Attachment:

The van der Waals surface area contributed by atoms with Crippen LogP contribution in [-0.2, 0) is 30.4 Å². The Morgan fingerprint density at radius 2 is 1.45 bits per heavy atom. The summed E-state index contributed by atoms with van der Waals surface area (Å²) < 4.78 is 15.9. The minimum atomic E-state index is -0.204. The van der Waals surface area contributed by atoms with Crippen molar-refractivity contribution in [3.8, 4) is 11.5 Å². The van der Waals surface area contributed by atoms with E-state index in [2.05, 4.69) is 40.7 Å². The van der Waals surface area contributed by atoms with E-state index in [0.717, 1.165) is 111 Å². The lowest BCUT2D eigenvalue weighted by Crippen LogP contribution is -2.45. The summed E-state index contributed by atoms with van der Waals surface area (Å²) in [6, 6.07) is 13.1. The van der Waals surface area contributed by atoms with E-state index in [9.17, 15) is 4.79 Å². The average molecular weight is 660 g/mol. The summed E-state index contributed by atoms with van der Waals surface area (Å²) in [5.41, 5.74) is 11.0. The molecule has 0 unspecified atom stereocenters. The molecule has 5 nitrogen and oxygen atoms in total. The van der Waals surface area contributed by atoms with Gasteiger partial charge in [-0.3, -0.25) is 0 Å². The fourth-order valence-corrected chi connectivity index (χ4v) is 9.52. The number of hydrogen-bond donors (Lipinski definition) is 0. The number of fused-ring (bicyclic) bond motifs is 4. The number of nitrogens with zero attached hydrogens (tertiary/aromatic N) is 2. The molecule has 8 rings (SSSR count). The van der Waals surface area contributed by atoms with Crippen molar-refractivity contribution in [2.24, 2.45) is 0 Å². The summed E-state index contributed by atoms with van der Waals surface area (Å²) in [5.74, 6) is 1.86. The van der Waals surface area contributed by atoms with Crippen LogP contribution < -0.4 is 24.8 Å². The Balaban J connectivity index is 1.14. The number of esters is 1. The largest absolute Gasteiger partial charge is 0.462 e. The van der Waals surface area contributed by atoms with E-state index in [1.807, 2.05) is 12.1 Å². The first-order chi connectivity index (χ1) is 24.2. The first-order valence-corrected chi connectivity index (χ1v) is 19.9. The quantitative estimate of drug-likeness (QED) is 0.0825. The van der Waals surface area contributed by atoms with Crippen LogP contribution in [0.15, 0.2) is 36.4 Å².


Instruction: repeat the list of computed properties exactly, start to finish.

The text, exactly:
The van der Waals surface area contributed by atoms with Crippen LogP contribution in [-0.2, 0) is 30.4 Å². The Morgan fingerprint density at radius 2 is 1.45 bits per heavy atom. The summed E-state index contributed by atoms with van der Waals surface area (Å²) < 4.78 is 15.9. The minimum atomic E-state index is -0.204. The van der Waals surface area contributed by atoms with Crippen molar-refractivity contribution in [3.8, 4) is 11.5 Å². The van der Waals surface area contributed by atoms with E-state index in [2.05, 4.69) is 40.7 Å². The van der Waals surface area contributed by atoms with E-state index in [0.717, 1.165) is 111 Å². The lowest BCUT2D eigenvalue weighted by Crippen LogP contribution is -2.45. The summed E-state index contributed by atoms with van der Waals surface area (Å²) in [6, 6.07) is 13.1. The van der Waals surface area contributed by atoms with E-state index in [9.17, 15) is 4.79 Å². The average molecular weight is 660 g/mol. The summed E-state index contributed by atoms with van der Waals surface area (Å²) in [5.41, 5.74) is 11.0. The molecule has 0 unspecified atom stereocenters. The molecule has 5 nitrogen and oxygen atoms in total. The van der Waals surface area contributed by atoms with Gasteiger partial charge in [-0.3, -0.25) is 0 Å². The fourth-order valence-corrected chi connectivity index (χ4v) is 9.52. The number of hydrogen-bond donors (Lipinski definition) is 0. The number of fused-ring (bicyclic) bond motifs is 4. The number of nitrogens with zero attached hydrogens (tertiary/aromatic N) is 2. The molecule has 8 rings (SSSR count). The van der Waals surface area contributed by atoms with Crippen molar-refractivity contribution in [2.24, 2.45) is 0 Å². The summed E-state index contributed by atoms with van der Waals surface area (Å²) in [5.74, 6) is 1.86. The van der Waals surface area contributed by atoms with Crippen LogP contribution < -0.4 is 24.8 Å². The Balaban J connectivity index is 1.14. The number of esters is 1. The largest absolute Gasteiger partial charge is 0.462 e. The van der Waals surface area contributed by atoms with E-state index in [1.807, 2.05) is 12.1 Å². The first-order chi connectivity index (χ1) is 24.2. The first-order valence-corrected chi connectivity index (χ1v) is 19.9. The quantitative estimate of drug-likeness (QED) is 0.0825. The van der Waals surface area contributed by atoms with Crippen LogP contribution in [0.15, 0.2) is 36.4 Å².